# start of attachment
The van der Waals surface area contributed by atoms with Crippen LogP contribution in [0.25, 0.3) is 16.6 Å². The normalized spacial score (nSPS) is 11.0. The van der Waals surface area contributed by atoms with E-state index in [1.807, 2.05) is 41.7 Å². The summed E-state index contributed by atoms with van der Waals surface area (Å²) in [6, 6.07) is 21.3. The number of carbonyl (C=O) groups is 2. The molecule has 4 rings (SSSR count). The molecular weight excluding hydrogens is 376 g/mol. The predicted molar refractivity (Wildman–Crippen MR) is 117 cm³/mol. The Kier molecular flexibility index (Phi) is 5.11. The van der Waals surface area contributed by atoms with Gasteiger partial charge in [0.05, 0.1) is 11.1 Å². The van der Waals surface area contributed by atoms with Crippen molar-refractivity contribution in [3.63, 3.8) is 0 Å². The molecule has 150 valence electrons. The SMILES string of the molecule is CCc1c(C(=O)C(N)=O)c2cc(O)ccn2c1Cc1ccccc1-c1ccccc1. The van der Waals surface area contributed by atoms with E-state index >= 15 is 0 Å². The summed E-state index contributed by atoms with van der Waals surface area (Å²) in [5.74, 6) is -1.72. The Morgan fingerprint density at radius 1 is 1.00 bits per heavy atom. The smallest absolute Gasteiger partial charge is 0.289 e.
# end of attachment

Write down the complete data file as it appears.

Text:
The van der Waals surface area contributed by atoms with Crippen LogP contribution in [0.25, 0.3) is 16.6 Å². The normalized spacial score (nSPS) is 11.0. The van der Waals surface area contributed by atoms with E-state index in [1.807, 2.05) is 41.7 Å². The summed E-state index contributed by atoms with van der Waals surface area (Å²) in [6, 6.07) is 21.3. The number of carbonyl (C=O) groups is 2. The molecule has 4 rings (SSSR count). The molecular weight excluding hydrogens is 376 g/mol. The predicted molar refractivity (Wildman–Crippen MR) is 117 cm³/mol. The Kier molecular flexibility index (Phi) is 5.11. The van der Waals surface area contributed by atoms with Gasteiger partial charge in [0.05, 0.1) is 11.1 Å². The van der Waals surface area contributed by atoms with Crippen molar-refractivity contribution in [3.63, 3.8) is 0 Å². The molecule has 150 valence electrons. The SMILES string of the molecule is CCc1c(C(=O)C(N)=O)c2cc(O)ccn2c1Cc1ccccc1-c1ccccc1. The van der Waals surface area contributed by atoms with E-state index >= 15 is 0 Å². The summed E-state index contributed by atoms with van der Waals surface area (Å²) in [5.74, 6) is -1.72. The Morgan fingerprint density at radius 1 is 1.00 bits per heavy atom. The smallest absolute Gasteiger partial charge is 0.289 e.